I see, I really didn't give too much thought to patches and possible infringements, thank you for clearing that up, Qazmlpok and Kiefmaster99! Regardless, I really don't think the quality of a wiki, considering it's a source of information, is determined by what it provides for download. For the aforementioned reasons, I'll be sticking with my suggestion to take down all content that poses copyright infringement until we have permission by the respective creator to leave it up for download.
I think it's a model that is fair, even though we might have to abandon certain luxuries (which we weren't supposed to have in the first place if the creator does not want them here). I'd rather stick with information than downloads since it is really not for us to decide what a creator wants/should do with his work.
That, however, raises another question since I'm not particularly familiar with this procedure: how are we going to decide on something? --Lepetit89 15:32, 13 January 2011 (UTC)
Okay, here's my stance on the matter. Whether any of this is legal or moral or not I am not going to bother arguing about. The important point is that this is an English wiki, and for English fans to really enjoy the Touhou universe (or any Japanese series) they need English material. If it bothers you that translations are hosted here, then they can be hosted elsewhere and linked. If even links are not allowed, then we might as well not even have an English Touhou Wiki at all, and just document everything in Japanese, because if translations are banned then the only people who would be able to make use of any permitted documentation would have to understand Japanese anyway! Keiji 16:47, 13 January 2011 (UTC)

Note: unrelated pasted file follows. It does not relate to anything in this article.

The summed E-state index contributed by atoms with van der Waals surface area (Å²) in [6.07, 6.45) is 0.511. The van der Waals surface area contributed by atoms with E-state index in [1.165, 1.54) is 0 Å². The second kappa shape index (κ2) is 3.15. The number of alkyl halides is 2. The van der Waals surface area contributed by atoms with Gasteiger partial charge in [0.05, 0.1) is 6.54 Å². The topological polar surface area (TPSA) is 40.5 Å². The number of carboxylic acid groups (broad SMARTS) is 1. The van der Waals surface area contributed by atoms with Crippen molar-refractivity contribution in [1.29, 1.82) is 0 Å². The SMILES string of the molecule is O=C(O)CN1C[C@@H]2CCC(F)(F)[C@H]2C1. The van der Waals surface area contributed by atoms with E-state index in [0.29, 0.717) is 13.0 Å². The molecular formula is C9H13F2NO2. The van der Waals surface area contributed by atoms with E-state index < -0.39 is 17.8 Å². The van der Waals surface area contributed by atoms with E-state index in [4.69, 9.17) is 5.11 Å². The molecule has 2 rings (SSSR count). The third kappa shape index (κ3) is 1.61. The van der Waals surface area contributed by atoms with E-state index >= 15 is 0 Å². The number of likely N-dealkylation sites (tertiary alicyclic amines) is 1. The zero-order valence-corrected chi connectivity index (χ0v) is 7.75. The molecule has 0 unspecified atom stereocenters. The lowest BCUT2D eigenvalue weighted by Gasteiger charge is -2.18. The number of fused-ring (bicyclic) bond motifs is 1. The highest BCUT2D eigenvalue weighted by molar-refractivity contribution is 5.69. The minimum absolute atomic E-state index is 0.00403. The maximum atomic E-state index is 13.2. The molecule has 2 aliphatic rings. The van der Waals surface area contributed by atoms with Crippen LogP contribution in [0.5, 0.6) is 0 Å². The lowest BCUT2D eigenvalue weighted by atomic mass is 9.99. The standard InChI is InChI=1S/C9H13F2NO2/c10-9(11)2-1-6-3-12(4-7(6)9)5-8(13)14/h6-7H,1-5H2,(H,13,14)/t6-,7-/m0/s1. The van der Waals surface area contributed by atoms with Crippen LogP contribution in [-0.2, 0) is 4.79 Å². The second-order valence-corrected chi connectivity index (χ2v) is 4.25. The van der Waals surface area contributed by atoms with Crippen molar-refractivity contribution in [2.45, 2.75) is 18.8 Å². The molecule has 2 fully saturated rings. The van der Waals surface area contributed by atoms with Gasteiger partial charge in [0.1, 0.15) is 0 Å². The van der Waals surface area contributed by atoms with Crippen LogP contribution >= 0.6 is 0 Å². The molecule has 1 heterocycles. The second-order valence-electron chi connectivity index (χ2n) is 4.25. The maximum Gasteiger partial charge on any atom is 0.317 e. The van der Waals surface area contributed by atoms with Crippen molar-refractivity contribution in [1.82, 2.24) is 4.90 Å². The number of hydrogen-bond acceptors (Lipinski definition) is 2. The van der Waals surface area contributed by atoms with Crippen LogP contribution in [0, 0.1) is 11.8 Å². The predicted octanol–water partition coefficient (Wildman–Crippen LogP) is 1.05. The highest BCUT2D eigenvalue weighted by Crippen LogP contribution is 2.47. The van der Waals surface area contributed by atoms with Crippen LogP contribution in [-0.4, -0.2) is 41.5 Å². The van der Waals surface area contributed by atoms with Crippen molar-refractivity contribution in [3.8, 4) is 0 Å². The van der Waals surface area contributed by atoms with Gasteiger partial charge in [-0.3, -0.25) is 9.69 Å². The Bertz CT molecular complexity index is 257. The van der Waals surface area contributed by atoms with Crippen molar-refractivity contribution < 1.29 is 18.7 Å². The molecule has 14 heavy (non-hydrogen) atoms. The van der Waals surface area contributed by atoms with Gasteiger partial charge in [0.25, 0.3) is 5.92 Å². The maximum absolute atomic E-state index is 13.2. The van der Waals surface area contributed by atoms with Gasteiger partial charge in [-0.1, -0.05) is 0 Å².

Whether there are legal or moral issues at hand is the entire point of this discussion, all of which would be cleared up by directly contacting the source of the respective game/doujinshi/anything. As Kiefmaster99 pointed out earlier with his example of the translation project he was involved in, there IS support of English fandoms developing translations and other things themselves.
I really don't think that there is so much at stake here as it seems. Using the suggested model of requesting permission from the respective creators depends entirely on what they say - preemptively assuming that they'll turn down the request boils down to the same as admitting that we ARE using and spreading works in ways which were not intended by their creators. And if they do turn down the request or are inclined to do so (assuming we do not ask), should we really be fine with doing things against their will? Worst case they'll stop working entirely, depending on who they are, even though it might seem extreme, but I'm sure that, at the very least, it's disappointing for them, which is why the model of requesting permission has another use: